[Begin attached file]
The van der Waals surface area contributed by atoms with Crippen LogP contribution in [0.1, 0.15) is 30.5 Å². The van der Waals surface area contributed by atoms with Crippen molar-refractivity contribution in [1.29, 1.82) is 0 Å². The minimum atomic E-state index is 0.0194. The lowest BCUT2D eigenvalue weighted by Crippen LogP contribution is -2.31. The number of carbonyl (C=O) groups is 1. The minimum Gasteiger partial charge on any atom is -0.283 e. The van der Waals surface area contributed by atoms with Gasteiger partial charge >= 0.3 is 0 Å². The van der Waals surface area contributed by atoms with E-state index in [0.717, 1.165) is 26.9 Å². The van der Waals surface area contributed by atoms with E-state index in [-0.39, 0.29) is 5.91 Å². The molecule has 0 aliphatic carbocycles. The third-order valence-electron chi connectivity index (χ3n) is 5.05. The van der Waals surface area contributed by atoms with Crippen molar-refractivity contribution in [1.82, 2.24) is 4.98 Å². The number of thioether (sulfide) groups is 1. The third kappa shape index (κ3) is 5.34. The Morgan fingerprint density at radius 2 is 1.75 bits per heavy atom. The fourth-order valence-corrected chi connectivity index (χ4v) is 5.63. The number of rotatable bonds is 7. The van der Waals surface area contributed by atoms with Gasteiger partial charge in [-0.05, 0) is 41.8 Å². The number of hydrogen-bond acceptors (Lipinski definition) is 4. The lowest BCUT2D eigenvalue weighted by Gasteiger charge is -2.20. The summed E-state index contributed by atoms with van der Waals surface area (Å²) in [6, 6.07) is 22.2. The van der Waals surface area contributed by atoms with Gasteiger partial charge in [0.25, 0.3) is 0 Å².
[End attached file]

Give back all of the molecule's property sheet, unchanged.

The van der Waals surface area contributed by atoms with Crippen LogP contribution in [0.1, 0.15) is 30.5 Å². The van der Waals surface area contributed by atoms with Crippen molar-refractivity contribution in [1.29, 1.82) is 0 Å². The minimum atomic E-state index is 0.0194. The lowest BCUT2D eigenvalue weighted by Crippen LogP contribution is -2.31. The number of carbonyl (C=O) groups is 1. The minimum Gasteiger partial charge on any atom is -0.283 e. The van der Waals surface area contributed by atoms with Gasteiger partial charge >= 0.3 is 0 Å². The van der Waals surface area contributed by atoms with E-state index in [0.717, 1.165) is 26.9 Å². The van der Waals surface area contributed by atoms with E-state index in [-0.39, 0.29) is 5.91 Å². The molecule has 0 aliphatic carbocycles. The third-order valence-electron chi connectivity index (χ3n) is 5.05. The van der Waals surface area contributed by atoms with Crippen molar-refractivity contribution in [1.82, 2.24) is 4.98 Å². The number of thioether (sulfide) groups is 1. The third kappa shape index (κ3) is 5.34. The Morgan fingerprint density at radius 2 is 1.75 bits per heavy atom. The fourth-order valence-corrected chi connectivity index (χ4v) is 5.63. The number of rotatable bonds is 7. The van der Waals surface area contributed by atoms with Gasteiger partial charge in [-0.05, 0) is 41.8 Å². The number of hydrogen-bond acceptors (Lipinski definition) is 4. The lowest BCUT2D eigenvalue weighted by Gasteiger charge is -2.20. The summed E-state index contributed by atoms with van der Waals surface area (Å²) in [6, 6.07) is 22.2. The van der Waals surface area contributed by atoms with Gasteiger partial charge in [0.25, 0.3) is 0 Å².